While a ransom was never paid, the eight months-long recovery efforts to restore the city's network resulted in a cool $7.2 million in damages.

Negotiating with Hackers

The common thread described in the aforementioned incidents is that cybercriminals are ruthless. No organization is immune to threats. There are ways of being proactive against threats by promoting a cybersecurity culture at your organization. Training staff on what a phishing email looks like and how to avoid being a victim.

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Healthcare Organizations Mature their Cybersecurity Practices

Healthcare Organizations Mature their Cybersecurity Practices | Healthcare and Technology news | Scoop.it

Cyberattacks in the healthcare industry show no signs of abating. In 2018, digital criminals breached 15 million healthcare records. Alarmingly, in the first half of 2019 alone, 32 million healthcare records were compromised as a result of multiple security incidents.

 

Among those was the American Medical Collection Agency (AMCA) breach, an event which affected 24 million patient records when an unauthorized user accessed systems that contained sensitive information.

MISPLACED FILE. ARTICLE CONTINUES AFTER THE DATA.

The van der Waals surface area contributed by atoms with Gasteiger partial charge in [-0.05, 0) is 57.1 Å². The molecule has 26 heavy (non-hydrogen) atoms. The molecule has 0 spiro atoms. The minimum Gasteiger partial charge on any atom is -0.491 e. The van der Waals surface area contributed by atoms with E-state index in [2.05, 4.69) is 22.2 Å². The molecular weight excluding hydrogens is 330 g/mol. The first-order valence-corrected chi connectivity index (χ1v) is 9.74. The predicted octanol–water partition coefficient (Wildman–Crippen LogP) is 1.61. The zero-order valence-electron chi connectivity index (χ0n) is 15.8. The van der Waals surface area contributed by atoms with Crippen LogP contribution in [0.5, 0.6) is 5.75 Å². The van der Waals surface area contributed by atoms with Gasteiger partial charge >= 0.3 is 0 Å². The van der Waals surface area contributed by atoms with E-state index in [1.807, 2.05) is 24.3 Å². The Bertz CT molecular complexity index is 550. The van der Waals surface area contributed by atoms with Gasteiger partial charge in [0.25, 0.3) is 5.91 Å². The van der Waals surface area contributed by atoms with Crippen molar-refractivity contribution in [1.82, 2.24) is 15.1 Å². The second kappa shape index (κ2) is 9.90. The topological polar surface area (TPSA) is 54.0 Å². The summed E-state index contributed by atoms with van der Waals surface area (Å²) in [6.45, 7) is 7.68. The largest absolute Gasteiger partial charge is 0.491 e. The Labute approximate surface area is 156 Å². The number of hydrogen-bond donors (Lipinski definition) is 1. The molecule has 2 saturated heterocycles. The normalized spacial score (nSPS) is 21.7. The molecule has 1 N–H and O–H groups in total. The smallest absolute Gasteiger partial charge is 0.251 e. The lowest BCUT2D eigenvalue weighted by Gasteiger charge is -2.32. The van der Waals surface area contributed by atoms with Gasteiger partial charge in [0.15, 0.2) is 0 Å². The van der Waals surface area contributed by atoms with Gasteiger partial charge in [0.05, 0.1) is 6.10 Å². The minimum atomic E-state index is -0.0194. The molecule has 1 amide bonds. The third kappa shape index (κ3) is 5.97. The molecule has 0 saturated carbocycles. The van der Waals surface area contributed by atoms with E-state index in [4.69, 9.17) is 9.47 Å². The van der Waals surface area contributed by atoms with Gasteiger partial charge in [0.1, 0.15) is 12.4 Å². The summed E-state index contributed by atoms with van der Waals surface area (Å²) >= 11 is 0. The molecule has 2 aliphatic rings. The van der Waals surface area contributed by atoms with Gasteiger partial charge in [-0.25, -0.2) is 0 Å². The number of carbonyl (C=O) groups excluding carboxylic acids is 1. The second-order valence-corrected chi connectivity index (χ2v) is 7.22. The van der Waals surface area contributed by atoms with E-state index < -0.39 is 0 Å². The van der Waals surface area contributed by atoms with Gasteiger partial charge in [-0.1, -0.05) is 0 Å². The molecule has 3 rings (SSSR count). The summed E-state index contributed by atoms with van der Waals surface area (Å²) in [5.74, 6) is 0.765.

The breach ultimately led AMCA to file for bankruptcy, and it affected over 20 AMCA customers like Quest and LabCorp.

 

Despite the growth in cyberattacks in the healthcare industry, healthcare organizations continue to underinvest in cybersecurity. Compared to other industries like the financial industry, which invests 15% of revenue on cybersecurity initiatives, the healthcare industry invests only 4-7% of revenue.

 

Healthcare organizations under-invest in cybersecurity, even though the industry incurs the highest per capita cost of a breach. According to the IBM 2019 Cost of a Data Breach Report, the average cost per breached record in healthcare is $429.

 

Although the financial industry has the second-highest average cost per breached record at $210 per breached record, healthcare incurs more than double the cost than finance.